They had just witnessed His innocent suffering and death on behalf of others. He did not turn in any of His disciples to get a reduced sentence. He did not deny any of His teaching which would have caused them to doubt His love. He went through it all believing that He was suffering on behalf of others. He had even cried out from the cross for those who had done this to Him: “Father, forgive them for they know not what they do” (Luke 23:34). Never had they experienced such love before, and so never had they experienced such loss when Jesus died.


They had dealt with their grief over loved ones in the past by preparing their bodies for burial, visiting their graves, bringing spices to the burial place in order to cover the stench of death, and so forth. We do those kind of things too. We visit the graves of our loved ones who have died. We place flowers there and clear away any debris. Jesus had been buried hastily as the Sabbath was beginning, so at the first opportunity the women were going to do their thing that they do in time of grief. But something happened that had never happened before. They found themselves in a new and distressing situation.


“There was a great earthquake” (Matthew 28:2). That would be distressing enough in itself. But they also saw an angel, one of those beings that struck fear into all, like the shepherds outside of Bethlehem who were sore afraid (Luke 2:9). The guards who had been posted at the tomb, prepared to repel anyone who might come to steal away the body of Jesus by force, “trembled and became like dead men” (Matthew 28:4). And although the angel said to the women “Do not be afraid,” his announcement revealed that they were indeed in uncharted territory.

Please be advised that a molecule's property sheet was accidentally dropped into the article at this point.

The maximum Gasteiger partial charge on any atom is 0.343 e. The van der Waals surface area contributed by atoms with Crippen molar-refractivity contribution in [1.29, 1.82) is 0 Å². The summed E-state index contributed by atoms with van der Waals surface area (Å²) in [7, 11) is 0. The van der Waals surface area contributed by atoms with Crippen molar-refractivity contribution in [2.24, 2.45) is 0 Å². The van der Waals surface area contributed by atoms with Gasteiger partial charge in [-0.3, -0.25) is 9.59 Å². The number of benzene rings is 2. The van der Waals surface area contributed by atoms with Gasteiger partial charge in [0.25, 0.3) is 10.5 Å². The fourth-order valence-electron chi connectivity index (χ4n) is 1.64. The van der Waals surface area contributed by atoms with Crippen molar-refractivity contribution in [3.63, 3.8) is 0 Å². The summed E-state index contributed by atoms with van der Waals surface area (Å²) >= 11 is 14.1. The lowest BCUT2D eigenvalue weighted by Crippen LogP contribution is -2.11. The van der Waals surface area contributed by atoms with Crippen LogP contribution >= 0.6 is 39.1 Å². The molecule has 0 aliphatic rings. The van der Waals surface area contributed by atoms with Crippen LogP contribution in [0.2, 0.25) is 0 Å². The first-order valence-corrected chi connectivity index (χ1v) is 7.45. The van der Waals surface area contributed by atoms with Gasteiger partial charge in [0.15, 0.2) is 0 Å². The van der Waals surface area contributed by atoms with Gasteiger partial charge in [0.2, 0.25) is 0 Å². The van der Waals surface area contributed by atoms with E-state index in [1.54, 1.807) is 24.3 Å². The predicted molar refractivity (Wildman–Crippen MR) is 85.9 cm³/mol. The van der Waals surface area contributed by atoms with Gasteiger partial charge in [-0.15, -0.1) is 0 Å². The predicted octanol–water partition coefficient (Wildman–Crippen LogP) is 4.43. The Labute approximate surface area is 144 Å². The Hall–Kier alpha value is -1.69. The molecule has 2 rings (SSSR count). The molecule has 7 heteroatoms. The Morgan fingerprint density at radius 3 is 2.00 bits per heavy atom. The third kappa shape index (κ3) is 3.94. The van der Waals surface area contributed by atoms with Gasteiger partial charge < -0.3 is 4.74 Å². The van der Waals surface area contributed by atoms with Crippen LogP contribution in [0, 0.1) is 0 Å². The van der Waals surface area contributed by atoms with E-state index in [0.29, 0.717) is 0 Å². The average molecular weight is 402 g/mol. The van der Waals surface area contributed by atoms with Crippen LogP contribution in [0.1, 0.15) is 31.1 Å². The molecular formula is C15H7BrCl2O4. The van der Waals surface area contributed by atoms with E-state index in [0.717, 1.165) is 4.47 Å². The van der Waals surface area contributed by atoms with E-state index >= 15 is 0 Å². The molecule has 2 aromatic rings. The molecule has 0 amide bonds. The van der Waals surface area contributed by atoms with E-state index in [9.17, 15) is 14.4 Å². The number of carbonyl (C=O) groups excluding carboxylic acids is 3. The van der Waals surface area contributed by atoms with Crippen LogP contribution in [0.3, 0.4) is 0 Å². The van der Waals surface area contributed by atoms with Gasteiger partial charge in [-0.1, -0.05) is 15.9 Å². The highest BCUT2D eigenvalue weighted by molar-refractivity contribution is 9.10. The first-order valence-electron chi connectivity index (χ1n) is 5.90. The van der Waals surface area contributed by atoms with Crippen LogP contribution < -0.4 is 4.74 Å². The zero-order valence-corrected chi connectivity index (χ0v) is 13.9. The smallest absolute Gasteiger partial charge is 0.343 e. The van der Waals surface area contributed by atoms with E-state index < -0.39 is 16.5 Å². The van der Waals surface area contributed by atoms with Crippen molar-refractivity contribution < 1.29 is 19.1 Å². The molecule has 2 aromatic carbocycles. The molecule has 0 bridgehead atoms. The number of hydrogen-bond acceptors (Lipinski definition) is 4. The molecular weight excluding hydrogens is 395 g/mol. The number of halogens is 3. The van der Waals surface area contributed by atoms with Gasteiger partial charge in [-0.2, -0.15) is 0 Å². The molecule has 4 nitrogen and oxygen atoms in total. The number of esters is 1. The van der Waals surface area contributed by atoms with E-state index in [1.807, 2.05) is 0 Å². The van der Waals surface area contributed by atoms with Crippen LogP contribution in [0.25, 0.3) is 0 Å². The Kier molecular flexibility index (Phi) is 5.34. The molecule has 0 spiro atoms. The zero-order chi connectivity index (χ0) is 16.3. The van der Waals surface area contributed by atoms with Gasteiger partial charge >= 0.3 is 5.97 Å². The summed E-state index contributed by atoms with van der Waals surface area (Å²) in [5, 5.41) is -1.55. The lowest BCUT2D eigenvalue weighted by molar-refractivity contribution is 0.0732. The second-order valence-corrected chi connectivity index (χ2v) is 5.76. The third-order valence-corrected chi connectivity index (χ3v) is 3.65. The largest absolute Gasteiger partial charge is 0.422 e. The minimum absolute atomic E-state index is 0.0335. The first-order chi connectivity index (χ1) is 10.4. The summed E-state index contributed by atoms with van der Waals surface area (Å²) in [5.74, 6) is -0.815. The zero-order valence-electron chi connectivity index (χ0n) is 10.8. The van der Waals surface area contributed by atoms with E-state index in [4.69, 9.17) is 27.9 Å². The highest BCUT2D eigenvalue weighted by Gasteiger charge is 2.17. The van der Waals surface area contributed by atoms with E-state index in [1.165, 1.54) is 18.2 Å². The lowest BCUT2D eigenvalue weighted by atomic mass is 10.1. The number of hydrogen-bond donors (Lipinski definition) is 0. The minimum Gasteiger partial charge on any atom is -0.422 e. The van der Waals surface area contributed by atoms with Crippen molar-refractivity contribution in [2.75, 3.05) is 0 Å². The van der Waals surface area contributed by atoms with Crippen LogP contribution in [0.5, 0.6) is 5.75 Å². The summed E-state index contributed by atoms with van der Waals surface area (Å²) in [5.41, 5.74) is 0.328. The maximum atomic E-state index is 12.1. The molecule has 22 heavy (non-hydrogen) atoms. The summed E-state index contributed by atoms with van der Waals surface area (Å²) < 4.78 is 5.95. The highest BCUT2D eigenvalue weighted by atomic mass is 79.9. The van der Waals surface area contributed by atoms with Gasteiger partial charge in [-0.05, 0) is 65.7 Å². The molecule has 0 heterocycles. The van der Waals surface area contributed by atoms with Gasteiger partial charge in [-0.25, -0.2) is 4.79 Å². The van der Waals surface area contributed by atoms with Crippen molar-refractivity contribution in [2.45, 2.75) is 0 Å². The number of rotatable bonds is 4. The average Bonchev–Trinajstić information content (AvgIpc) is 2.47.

“You seek Jesus who was crucified. He is not here, for He has risen, as He said” (v. 5-6). Well, that had never happened before. Jesus had raised others and they were given back to their loved ones. He had raised Jairus’ daughter and her parents embraced her and continued to care for her (Mark 5:42-43). He had raised the widow’s son at Nain and given him back to his mother (Luke 7:15). He had raised Lazarus and he resumed his life in Bethany with Mary and Martha (John 12:1-2). But in this case the angel said that Jesus had risen but He was not there. This had never happened before.


There could have been complete despair and hopelessness. They could have had to go home with their heads hung low, and live the rest of their lives isolated from a Jesus who had risen from the dead but was nowhere to be found. Hope was given as the angel continued, “He is going before you to Galilee; there you will see Him” (Matthew 28:7). It was a long way to Galilee but they would see Him there and Jesus was going before them. He would pave the way. He would chart the course. He would make sure that everything was ready for them and their joyous reunion.


“So they departed quickly from the tomb with fear and great joy, and ran to tell His disciples.” That mixture of emotions of fear and joy was comforted by Jesus Himself who met them, greeted them, and repeated the comforting message of the angel, “go and tell My brothers to go to Galilee, and there they will see Me” (v. 10). Twice, the comfort was given in the promise that Jesus was going before them. They would see Him there.


How would they get through the next days of the unknown? How would they manage their unprecedented situation? How would they make their way through the uncharted territory? By knowing that Jesus was going before them and they would see Him there.